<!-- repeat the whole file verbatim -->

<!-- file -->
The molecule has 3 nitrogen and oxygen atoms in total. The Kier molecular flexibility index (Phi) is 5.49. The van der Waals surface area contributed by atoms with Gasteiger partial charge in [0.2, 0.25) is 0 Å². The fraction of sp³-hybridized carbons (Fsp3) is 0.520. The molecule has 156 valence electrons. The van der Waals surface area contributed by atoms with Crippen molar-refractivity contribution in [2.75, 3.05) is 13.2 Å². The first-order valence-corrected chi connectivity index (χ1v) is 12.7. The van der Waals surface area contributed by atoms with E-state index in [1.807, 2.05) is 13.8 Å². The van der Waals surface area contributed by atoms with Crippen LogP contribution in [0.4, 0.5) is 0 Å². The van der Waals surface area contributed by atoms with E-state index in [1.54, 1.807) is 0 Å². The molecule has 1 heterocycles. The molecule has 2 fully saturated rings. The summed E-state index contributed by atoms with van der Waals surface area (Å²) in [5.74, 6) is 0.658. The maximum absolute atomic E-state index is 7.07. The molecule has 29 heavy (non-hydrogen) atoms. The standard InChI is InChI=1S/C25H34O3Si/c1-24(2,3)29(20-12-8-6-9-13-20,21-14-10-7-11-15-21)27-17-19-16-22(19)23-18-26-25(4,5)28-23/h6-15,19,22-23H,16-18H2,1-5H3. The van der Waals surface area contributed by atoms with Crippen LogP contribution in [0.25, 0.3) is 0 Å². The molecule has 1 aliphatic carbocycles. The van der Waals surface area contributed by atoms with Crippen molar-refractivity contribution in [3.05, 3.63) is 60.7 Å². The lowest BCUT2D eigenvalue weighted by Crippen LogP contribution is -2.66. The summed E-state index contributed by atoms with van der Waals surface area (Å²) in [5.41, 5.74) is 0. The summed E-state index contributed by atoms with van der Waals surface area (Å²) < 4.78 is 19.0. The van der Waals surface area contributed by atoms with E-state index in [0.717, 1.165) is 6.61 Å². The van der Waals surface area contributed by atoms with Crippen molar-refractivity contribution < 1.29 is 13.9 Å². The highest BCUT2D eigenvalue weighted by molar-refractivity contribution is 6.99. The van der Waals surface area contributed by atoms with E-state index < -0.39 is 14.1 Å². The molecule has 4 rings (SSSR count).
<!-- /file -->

The molecule has 3 nitrogen and oxygen atoms in total. The Kier molecular flexibility index (Phi) is 5.49. The van der Waals surface area contributed by atoms with Gasteiger partial charge in [0.2, 0.25) is 0 Å². The fraction of sp³-hybridized carbons (Fsp3) is 0.520. The molecule has 156 valence electrons. The van der Waals surface area contributed by atoms with Crippen molar-refractivity contribution in [2.75, 3.05) is 13.2 Å². The first-order valence-corrected chi connectivity index (χ1v) is 12.7. The van der Waals surface area contributed by atoms with E-state index in [1.807, 2.05) is 13.8 Å². The van der Waals surface area contributed by atoms with Crippen LogP contribution in [0.4, 0.5) is 0 Å². The van der Waals surface area contributed by atoms with E-state index in [1.54, 1.807) is 0 Å². The molecule has 1 heterocycles. The molecule has 2 fully saturated rings. The summed E-state index contributed by atoms with van der Waals surface area (Å²) in [5.74, 6) is 0.658. The maximum absolute atomic E-state index is 7.07. The molecule has 29 heavy (non-hydrogen) atoms. The standard InChI is InChI=1S/C25H34O3Si/c1-24(2,3)29(20-12-8-6-9-13-20,21-14-10-7-11-15-21)27-17-19-16-22(19)23-18-26-25(4,5)28-23/h6-15,19,22-23H,16-18H2,1-5H3. The van der Waals surface area contributed by atoms with Crippen LogP contribution in [0.25, 0.3) is 0 Å². The molecule has 1 aliphatic carbocycles. The van der Waals surface area contributed by atoms with Crippen molar-refractivity contribution in [3.05, 3.63) is 60.7 Å². The lowest BCUT2D eigenvalue weighted by Crippen LogP contribution is -2.66. The summed E-state index contributed by atoms with van der Waals surface area (Å²) in [5.41, 5.74) is 0. The summed E-state index contributed by atoms with van der Waals surface area (Å²) < 4.78 is 19.0. The van der Waals surface area contributed by atoms with E-state index in [0.717, 1.165) is 6.61 Å². The van der Waals surface area contributed by atoms with Crippen molar-refractivity contribution < 1.29 is 13.9 Å². The highest BCUT2D eigenvalue weighted by molar-refractivity contribution is 6.99. The van der Waals surface area contributed by atoms with E-state index < -0.39 is 14.1 Å². The molecule has 4 rings (SSSR count).